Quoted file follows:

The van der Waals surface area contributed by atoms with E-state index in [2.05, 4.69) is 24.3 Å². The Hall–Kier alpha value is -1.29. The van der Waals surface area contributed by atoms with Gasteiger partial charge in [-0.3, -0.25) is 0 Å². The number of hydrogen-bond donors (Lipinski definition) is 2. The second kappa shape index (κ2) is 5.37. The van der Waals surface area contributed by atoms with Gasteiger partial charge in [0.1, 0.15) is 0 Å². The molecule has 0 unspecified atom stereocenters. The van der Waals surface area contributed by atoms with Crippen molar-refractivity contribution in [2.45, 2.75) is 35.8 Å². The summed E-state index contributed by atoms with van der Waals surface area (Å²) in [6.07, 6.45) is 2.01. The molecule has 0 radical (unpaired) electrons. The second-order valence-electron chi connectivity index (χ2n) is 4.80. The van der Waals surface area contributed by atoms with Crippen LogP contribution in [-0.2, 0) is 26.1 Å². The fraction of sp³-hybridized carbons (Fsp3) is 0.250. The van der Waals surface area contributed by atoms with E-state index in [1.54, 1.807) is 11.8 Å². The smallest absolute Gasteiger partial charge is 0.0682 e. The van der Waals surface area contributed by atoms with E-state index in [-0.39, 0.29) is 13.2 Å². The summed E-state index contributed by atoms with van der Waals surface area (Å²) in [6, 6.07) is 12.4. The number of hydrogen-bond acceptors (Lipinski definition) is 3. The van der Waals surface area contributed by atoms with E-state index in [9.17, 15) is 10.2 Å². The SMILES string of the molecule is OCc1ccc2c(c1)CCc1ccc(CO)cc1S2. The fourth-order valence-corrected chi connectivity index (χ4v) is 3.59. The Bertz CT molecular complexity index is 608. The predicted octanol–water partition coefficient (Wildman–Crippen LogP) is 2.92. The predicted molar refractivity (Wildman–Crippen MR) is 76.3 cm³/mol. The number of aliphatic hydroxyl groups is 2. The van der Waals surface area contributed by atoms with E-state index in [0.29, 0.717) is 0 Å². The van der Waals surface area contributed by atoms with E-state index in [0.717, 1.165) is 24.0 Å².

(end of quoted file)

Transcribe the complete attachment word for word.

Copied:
The van der Waals surface area contributed by atoms with E-state index in [2.05, 4.69) is 24.3 Å². The Hall–Kier alpha value is -1.29. The van der Waals surface area contributed by atoms with Gasteiger partial charge in [-0.3, -0.25) is 0 Å². The number of hydrogen-bond donors (Lipinski definition) is 2. The second kappa shape index (κ2) is 5.37. The van der Waals surface area contributed by atoms with Gasteiger partial charge in [0.1, 0.15) is 0 Å². The molecule has 0 unspecified atom stereocenters. The van der Waals surface area contributed by atoms with Crippen molar-refractivity contribution in [2.45, 2.75) is 35.8 Å². The summed E-state index contributed by atoms with van der Waals surface area (Å²) in [6.07, 6.45) is 2.01. The molecule has 0 radical (unpaired) electrons. The second-order valence-electron chi connectivity index (χ2n) is 4.80. The van der Waals surface area contributed by atoms with Crippen LogP contribution in [-0.2, 0) is 26.1 Å². The fraction of sp³-hybridized carbons (Fsp3) is 0.250. The van der Waals surface area contributed by atoms with E-state index in [1.54, 1.807) is 11.8 Å². The smallest absolute Gasteiger partial charge is 0.0682 e. The van der Waals surface area contributed by atoms with E-state index in [-0.39, 0.29) is 13.2 Å². The summed E-state index contributed by atoms with van der Waals surface area (Å²) in [6, 6.07) is 12.4. The number of hydrogen-bond acceptors (Lipinski definition) is 3. The van der Waals surface area contributed by atoms with E-state index in [9.17, 15) is 10.2 Å². The SMILES string of the molecule is OCc1ccc2c(c1)CCc1ccc(CO)cc1S2. The fourth-order valence-corrected chi connectivity index (χ4v) is 3.59. The Bertz CT molecular complexity index is 608. The predicted octanol–water partition coefficient (Wildman–Crippen LogP) is 2.92. The predicted molar refractivity (Wildman–Crippen MR) is 76.3 cm³/mol. The number of aliphatic hydroxyl groups is 2. The van der Waals surface area contributed by atoms with E-state index in [0.29, 0.717) is 0 Å². The van der Waals surface area contributed by atoms with E-state index in [0.717, 1.165) is 24.0 Å².